(Baton Rouge) – Imagine a plumed hat with feathers that react to the radio waves emitted by cell phone activity. Or an arm band that administers a pin prick to its wearer each time a soldier dies in Iraq. Those are just two examples of what‟s being called “wearable technology art,” an exciting new field of digital art that is being shaped and defined by an associate professor of art history in LSU‟s College of Art and Design.
“I kind of made up the term ‘wearable technology art’ to define this field,” says Susan Ryan, an expert in contemporary art history who is one of the leaders of this cutting-edge, international movement. “It had been used before sporadically but I‟m trying to give it some heft and some real meaning.”
To that end, Ryan is organizing exhibitions, producing catalogs, compiling essays written by herself and others, and shopping for a book publisher. Her goal is to help create a discourse that will shape this nascent movement, which fuses art, technology and fashion with social consciousness.
If that sounds a bit intangible, consider some of the specific examples from a recent exhibition called “Social Fabrics: Art + Media + Interconnectivity” that Ryan staged at the University of Texas in Dallas with financial support from the LSU College of Art and Design. Among the pieces on display at the February show:
- A necklace from a Scottish artist that senses the presence of other human bodies and notifies the wearer by lighting up.
- The large, plumed hat, created by an Austrian artist, with feathers that stand on end when they come into the proximity of the EMF waves emitted by cell phones.
- A bra, worn proudly by its Texas creator, that lights up in reaction to excessive noise pollution.
- The aforementioned arm band that was linked to a data mining sequence. It‟s activated each time a soldier is killed in Iraq, pricking its wearer with a pin and displaying the name of the fallen on an LED window.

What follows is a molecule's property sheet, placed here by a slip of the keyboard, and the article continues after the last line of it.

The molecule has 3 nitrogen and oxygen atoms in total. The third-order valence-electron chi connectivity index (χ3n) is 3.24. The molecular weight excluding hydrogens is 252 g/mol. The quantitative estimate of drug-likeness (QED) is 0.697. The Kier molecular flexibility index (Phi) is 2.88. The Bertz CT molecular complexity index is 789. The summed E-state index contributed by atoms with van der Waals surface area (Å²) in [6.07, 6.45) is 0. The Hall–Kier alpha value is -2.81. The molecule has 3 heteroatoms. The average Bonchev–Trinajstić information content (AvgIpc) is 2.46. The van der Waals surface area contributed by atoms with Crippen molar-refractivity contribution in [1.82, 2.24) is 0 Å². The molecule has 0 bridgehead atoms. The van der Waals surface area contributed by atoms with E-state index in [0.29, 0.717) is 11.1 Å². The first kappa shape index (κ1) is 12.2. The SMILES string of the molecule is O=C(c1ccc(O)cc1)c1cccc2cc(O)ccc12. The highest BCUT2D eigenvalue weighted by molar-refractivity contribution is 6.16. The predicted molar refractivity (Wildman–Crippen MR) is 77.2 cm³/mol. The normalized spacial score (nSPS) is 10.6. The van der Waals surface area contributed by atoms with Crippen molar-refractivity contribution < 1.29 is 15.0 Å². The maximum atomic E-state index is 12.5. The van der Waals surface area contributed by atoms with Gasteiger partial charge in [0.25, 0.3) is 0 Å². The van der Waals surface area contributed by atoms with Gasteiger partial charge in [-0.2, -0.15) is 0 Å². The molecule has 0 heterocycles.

“There are so many exciting things going on around the world by these people who all consider themselves to be intervention artists,” explains Ryan, who first became interested in this field in the early 2000s. “They all have a social purpose.”
That means their works are not likely to be collected by museum curators and gallery owners, at least not yet. Nor will they be shown off by runway models. For now, they‟re being worn by their creators, who all have a message they‟re trying to send with their smart-fabric slacks and solar-panel jackets. Ryan is trying to make sense of it all and give it some structure.
Her efforts are being well received. Already, she is recognized as one of the leaders in this field around the world. She is extensively published in the on-line publications and scholarly journals that cover emerging art forms. She is delivering a paper on the topic of wearable technology art in Singapore this summer, and is hoping to help organize another exhibition in the fall.
“There are a limited number of places these artists can show because of the nature of the pieces they do,” Ryan explains. “These are artists who are driven to do what they do because
As a contemporary art historian, Ryan has always been interested in cutting-edge artistic movements. Because contemporary art changes so rapidly, she found herself studying new trends almost every year. That rate of change accelerated rapidly in the 1990s with the proliferation of the internet, and by the early 2000s she had become aware of the development of the movement she now calls wearable technology art.
She first wrote about it in an essay published under the title “Computer Couture.” That was in 2004. The following year, Hurricane Katrina wiped out her Uptown New Orleans home, destroying her computer, her documents and her all of research. Like so many of the storm‟s victims, she regrouped, relocated to Baton Rouge, where she was already working at LSU, and decided to devote her energies to something that she found truly meaningful.
“This was something I just really felt I had to do,” she says. “Clothing design is a creative activity that has always been devalued by society because of gender bias. But it turns out that people who are designing clothes have been contributing ideas to what we think about and nowhere is that more true than with digital fashion.”